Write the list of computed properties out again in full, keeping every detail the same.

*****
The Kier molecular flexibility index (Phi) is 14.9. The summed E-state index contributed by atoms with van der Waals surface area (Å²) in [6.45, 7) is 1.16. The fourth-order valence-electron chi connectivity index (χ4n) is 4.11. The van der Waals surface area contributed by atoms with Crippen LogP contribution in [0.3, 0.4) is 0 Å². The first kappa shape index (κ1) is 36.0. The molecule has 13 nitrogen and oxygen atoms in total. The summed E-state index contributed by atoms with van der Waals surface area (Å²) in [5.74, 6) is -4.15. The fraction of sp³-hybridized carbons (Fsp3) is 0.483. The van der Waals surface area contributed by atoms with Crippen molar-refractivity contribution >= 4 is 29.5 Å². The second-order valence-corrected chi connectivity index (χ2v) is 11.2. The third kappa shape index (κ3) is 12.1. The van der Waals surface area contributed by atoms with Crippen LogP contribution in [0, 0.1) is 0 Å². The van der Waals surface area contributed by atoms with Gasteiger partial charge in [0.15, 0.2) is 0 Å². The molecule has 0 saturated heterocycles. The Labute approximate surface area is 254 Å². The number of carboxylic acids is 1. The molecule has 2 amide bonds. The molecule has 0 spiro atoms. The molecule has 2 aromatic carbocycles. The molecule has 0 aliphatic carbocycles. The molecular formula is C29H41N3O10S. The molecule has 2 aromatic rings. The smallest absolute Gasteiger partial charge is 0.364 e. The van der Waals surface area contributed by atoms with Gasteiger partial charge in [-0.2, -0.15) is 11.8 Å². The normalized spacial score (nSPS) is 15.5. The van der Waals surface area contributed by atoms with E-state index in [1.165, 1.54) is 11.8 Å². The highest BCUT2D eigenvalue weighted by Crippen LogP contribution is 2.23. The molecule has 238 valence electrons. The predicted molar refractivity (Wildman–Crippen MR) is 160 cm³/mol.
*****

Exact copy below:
The Kier molecular flexibility index (Phi) is 14.9. The summed E-state index contributed by atoms with van der Waals surface area (Å²) in [6.45, 7) is 1.16. The fourth-order valence-electron chi connectivity index (χ4n) is 4.11. The van der Waals surface area contributed by atoms with Crippen LogP contribution in [0.3, 0.4) is 0 Å². The first kappa shape index (κ1) is 36.0. The molecule has 13 nitrogen and oxygen atoms in total. The summed E-state index contributed by atoms with van der Waals surface area (Å²) in [5.74, 6) is -4.15. The fraction of sp³-hybridized carbons (Fsp3) is 0.483. The van der Waals surface area contributed by atoms with Crippen molar-refractivity contribution >= 4 is 29.5 Å². The second-order valence-corrected chi connectivity index (χ2v) is 11.2. The third kappa shape index (κ3) is 12.1. The van der Waals surface area contributed by atoms with Crippen LogP contribution in [0, 0.1) is 0 Å². The van der Waals surface area contributed by atoms with Gasteiger partial charge in [0.15, 0.2) is 0 Å². The molecule has 0 saturated heterocycles. The Labute approximate surface area is 254 Å². The number of carboxylic acids is 1. The molecule has 2 amide bonds. The molecule has 0 spiro atoms. The molecule has 2 aromatic carbocycles. The molecule has 0 aliphatic carbocycles. The molecular formula is C29H41N3O10S. The molecule has 2 aromatic rings. The smallest absolute Gasteiger partial charge is 0.364 e. The van der Waals surface area contributed by atoms with Gasteiger partial charge in [-0.2, -0.15) is 11.8 Å². The normalized spacial score (nSPS) is 15.5. The van der Waals surface area contributed by atoms with E-state index in [1.165, 1.54) is 11.8 Å². The highest BCUT2D eigenvalue weighted by Crippen LogP contribution is 2.23. The molecule has 238 valence electrons. The predicted molar refractivity (Wildman–Crippen MR) is 160 cm³/mol.